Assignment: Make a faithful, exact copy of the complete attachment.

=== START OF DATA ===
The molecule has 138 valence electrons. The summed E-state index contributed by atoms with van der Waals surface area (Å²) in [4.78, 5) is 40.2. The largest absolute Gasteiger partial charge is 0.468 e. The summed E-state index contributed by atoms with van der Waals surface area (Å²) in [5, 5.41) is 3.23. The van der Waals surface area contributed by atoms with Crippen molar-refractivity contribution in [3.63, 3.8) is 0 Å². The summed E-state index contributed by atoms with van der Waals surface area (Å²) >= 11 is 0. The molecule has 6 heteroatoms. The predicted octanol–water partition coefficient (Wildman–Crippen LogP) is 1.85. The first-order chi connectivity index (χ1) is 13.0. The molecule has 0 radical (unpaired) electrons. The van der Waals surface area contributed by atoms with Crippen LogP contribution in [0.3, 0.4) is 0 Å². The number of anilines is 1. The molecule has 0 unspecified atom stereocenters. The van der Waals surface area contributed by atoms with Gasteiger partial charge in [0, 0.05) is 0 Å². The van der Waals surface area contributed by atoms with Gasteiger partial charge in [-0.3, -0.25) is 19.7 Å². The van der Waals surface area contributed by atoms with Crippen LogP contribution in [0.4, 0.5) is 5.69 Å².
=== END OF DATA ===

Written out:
The molecule has 138 valence electrons. The summed E-state index contributed by atoms with van der Waals surface area (Å²) in [4.78, 5) is 40.2. The largest absolute Gasteiger partial charge is 0.468 e. The summed E-state index contributed by atoms with van der Waals surface area (Å²) in [5, 5.41) is 3.23. The van der Waals surface area contributed by atoms with Crippen molar-refractivity contribution in [3.63, 3.8) is 0 Å². The summed E-state index contributed by atoms with van der Waals surface area (Å²) >= 11 is 0. The molecule has 6 heteroatoms. The predicted octanol–water partition coefficient (Wildman–Crippen LogP) is 1.85. The first-order chi connectivity index (χ1) is 13.0. The molecule has 0 radical (unpaired) electrons. The van der Waals surface area contributed by atoms with Crippen LogP contribution in [0.3, 0.4) is 0 Å². The number of anilines is 1. The molecule has 0 unspecified atom stereocenters. The van der Waals surface area contributed by atoms with Gasteiger partial charge in [0, 0.05) is 0 Å². The van der Waals surface area contributed by atoms with Gasteiger partial charge in [-0.3, -0.25) is 19.7 Å². The van der Waals surface area contributed by atoms with Crippen LogP contribution in [0.4, 0.5) is 5.69 Å².